Breakthrough for NTC forces in Sirte
SIRTE // Transitional government forces increased the pressure on Colonel Muammar Qaddafi's loyalists yesterday by seizing a convention centre in his hometown that had served as a key base for the fugitive leader's forces.
Libya's de facto leader, Mustafa Abdul Jalil, the head of the governing National Transitional Council (NTC), said yesterday that anti-Qaddafi fighters had made huge gains in Sirte and Bani Walid, an inland enclave south-east of the capital.
"I do believe, God willing, that the liberation of these cities will happen within this week," he said in Tripoli.
He said NTC forces in Sirte had punched their way into the city centre in fierce fighting and were cleaning out pockets of resistance.
The inability to take Sirte, the most important remaining stronghold of Qaddafi supporters, more than six weeks after anti-Qaddafi fighters seized the capital, has stalled efforts by Libya's new leaders to set a timeline for elections.
The transitional leadership has said it will declare liberation complete after Sirte's capture because it will then hold all of the country's seaports and harbours.
Qaddafi supporters were also hanging on in Bani Walid, where NTC forces reported key gains after weeks of faltering advances that resulted in part from its challenging terrain. Bani Walid is believed to be harbouring high-level figures in the old regime.
Advancing fighters in Bani Walid have now driven Qaddafi forces out of the airport, said Abdullah Kenshil, who led failed talks in search of a peaceful surrender of the city.
"The takeover of Bani Walid is imminent," he said. "The fighters are only one kilometre from the heart of Bani Walid."
He claimed that Col Qaddafi's son Seif Al Islam was seen on Saturday distributing cash to his loyalists in Bani Walid.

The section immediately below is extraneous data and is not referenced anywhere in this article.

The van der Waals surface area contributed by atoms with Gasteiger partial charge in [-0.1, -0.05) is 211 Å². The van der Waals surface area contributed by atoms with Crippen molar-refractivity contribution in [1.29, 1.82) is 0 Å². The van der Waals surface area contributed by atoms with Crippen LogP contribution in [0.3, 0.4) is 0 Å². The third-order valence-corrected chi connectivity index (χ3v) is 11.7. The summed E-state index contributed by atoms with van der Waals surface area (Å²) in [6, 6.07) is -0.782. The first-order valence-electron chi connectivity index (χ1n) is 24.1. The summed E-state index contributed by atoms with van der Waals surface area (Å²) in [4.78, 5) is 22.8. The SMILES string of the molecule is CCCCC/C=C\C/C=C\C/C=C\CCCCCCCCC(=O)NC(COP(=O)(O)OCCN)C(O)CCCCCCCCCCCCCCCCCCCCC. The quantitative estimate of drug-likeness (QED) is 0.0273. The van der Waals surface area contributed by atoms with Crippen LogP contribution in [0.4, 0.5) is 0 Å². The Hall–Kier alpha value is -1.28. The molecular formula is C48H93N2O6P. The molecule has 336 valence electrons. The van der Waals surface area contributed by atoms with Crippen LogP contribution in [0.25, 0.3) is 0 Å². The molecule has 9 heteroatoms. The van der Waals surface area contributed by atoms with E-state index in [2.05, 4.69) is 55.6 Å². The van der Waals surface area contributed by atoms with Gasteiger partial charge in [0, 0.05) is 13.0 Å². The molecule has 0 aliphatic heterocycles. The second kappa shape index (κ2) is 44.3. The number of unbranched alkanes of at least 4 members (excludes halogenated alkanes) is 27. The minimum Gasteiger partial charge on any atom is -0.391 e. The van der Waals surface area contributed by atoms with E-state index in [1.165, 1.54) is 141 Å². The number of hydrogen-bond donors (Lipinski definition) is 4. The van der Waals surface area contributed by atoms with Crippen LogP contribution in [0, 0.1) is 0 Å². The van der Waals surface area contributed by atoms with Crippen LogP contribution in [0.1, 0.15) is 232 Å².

"We are 100 per cent sure that he is inside, at least until last night," Mr Kenshil said.
Located 400km south-east of Tripoli, Sirte is key to the physical unity of the nation of 6 million people, since it lies roughly in the centre of the coastal plain where most Libyans live.
After a three-week siege from the outskirts, NTC forces launched an all-out assault on Sirte on Friday, pounding the city with tank shells, field cannons, rockets and heavy machine guns.
Qaddafi loyalists have put up fierce resistance and fired back with sniper rifles, mortars and rocket-propelled grenades. Yesterday, the Ouagadougou Convention Centre, an ornate complex that Col Qaddafi frequently used for international summits, lay in ruins.
Throughout the siege, pro-Qaddafi fighters used the walled complex as a base and stronghold.
From there they were able to dominate surrounding neighbourhoods and assault NTC forces trying to enter Sirte.
At the nearby Ibn Sina Hospital, scores of wounded civilians crowded the corridors, lying on gurneys and floors to protect themselves from the shelling and gunfire. There was no electricity or water and a handful of medical students and nurses were the only medical staff.
NTC fighters roamed the hallways checking identifications and they detained about 25 people suspected of being Qaddafi loyalists or mercenaries.
"These are all Qaddafi people. They are snipers and we have captured them," said Ahmed Rahman, a field commander, as his soldiers cuffed a suspected pro-Qaddafi sniper.
Published: October 10, 2011 04:00 AM